This time Yahoo took 48 hours to reply. Yahoo warmly thanked High-Tech Bridge for reporting the vulnerabilities and offered a bounty… $12.50 per vulnerability. This amount was given as a discount code that can only be used in the Yahoo Company Store, which sells Yahoo’s corporate t-shirts, cups, pens and other accessories. At this point, the High-Tech Bridge team decided to hold off on any further research for Yahoo.
Ilia Kolochenko, High-Tech Bridge CEO, says, “Yahoo should probably revisit its relations with security researchers. Paying several dollars per vulnerability is a bad joke and won’t motivate people to report security vulnerabilities to them, especially when such vulnerabilities can be easily sold on the black market for a much higher price. Nevertheless, money is not the only motivation of security researchers. This is why companies like Google efficiently play the ego card in parallel with much higher financial rewards and maintain a ‘Hall of Fame’ where all security researchers who have ever reported security vulnerabilities are publicly listed. If Yahoo cannot afford to spend money on its corporate security, it should at least try to attract security researchers by other means. Otherwise, none of Yahoo’s customers can ever feel safe.”
Brian Martin, president of Open Security Foundation, comments on the experiment: “Vendor bug bounties are not a new thing. Recently, more vendors have begun to adopt and appreciate the value it brings their organization, and more importantly their customers. Even Microsoft, who was the most notorious hold-out on bug bounty programs realized the value and jumped ahead of the rest, offering up to $100,000 for exploits that bypass their security mechanisms. Other companies should follow their example and realize that a simple ‘hall of fame,’ credit to buy the vendor's products, or a pittance in cash is not conducive to researcher cooperation. Some of these companies pay their janitors more money to clean their offices, than they do security researchers finding vulnerabilities that may put thousands of their customers at risk.”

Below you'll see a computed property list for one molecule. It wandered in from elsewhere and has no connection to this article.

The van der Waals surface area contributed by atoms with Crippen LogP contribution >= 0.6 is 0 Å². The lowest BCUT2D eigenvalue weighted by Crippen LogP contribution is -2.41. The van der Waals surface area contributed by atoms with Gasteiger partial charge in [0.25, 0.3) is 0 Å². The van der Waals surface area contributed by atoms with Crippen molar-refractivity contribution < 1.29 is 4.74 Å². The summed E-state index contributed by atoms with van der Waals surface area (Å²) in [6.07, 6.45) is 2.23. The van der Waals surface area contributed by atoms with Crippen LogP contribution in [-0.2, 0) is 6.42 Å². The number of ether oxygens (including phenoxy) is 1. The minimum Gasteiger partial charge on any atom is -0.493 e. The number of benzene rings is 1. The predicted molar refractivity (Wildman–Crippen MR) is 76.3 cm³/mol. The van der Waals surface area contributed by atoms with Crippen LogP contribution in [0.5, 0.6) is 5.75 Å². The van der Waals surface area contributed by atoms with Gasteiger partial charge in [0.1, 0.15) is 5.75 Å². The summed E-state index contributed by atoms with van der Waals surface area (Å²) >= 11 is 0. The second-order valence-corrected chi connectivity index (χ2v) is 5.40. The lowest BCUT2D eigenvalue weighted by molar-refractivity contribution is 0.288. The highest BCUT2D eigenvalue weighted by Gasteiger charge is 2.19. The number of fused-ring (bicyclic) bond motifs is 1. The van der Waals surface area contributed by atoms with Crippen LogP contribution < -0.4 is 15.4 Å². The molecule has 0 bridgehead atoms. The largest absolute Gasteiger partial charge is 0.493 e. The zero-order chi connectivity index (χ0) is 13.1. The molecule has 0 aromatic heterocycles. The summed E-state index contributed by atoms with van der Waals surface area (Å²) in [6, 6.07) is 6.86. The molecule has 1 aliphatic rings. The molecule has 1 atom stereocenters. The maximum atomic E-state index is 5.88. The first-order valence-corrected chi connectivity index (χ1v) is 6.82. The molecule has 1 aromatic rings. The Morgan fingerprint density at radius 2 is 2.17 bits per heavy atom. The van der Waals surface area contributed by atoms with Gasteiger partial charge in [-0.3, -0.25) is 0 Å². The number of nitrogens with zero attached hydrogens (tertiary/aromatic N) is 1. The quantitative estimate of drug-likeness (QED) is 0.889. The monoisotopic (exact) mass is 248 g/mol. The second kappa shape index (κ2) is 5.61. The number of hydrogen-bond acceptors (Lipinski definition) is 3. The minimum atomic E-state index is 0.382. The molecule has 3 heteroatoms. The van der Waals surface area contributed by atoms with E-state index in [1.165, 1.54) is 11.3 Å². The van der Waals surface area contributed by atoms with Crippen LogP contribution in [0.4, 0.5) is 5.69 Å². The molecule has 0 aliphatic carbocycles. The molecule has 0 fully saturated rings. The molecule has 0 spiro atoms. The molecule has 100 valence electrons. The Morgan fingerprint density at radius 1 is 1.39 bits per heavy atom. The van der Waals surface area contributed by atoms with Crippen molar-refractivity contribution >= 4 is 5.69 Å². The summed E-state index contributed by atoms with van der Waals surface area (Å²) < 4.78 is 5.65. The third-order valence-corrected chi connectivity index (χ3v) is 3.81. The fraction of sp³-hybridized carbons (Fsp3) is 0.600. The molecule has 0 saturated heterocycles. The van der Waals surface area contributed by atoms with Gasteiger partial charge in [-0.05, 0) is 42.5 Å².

It should be noted that all four XSS vulnerabilities reported by High-Tech Bridge have since been patched by Yahoo.
We all know that the bottom line of the Internet is trust. It is hard to gain, easy to use and extremely difficult to reestablish. It is also no secret that perception can become reality. Indeed, as the quotes above show, the reality in this case creates the perception that Yahoo is not that into protecting you. If it were, it would respond faster and reward bigger. The message to users of Yahoo services, particularly since information such as the above has a nasty habit of going viral is Yahoo does not value the handling of your security to the same degree as those whom it hopes to effectively compete against.
In fact, the lesson could not be clearer: if you want the help of others (which you should, given the complexities of managing online risks in a world where non-ethical hackers are becoming more sophisticated and emboldened), then help cannot and should not be rewarded with what is insulting. All paying a pittance, which amounts to nothing based on my own visit to the Yahoo store, does is cause those who might be valuable to your keeping trust with your customers to turn away.
Nobody likes to be “buggy-whipped.”
Edited by Alisen Downey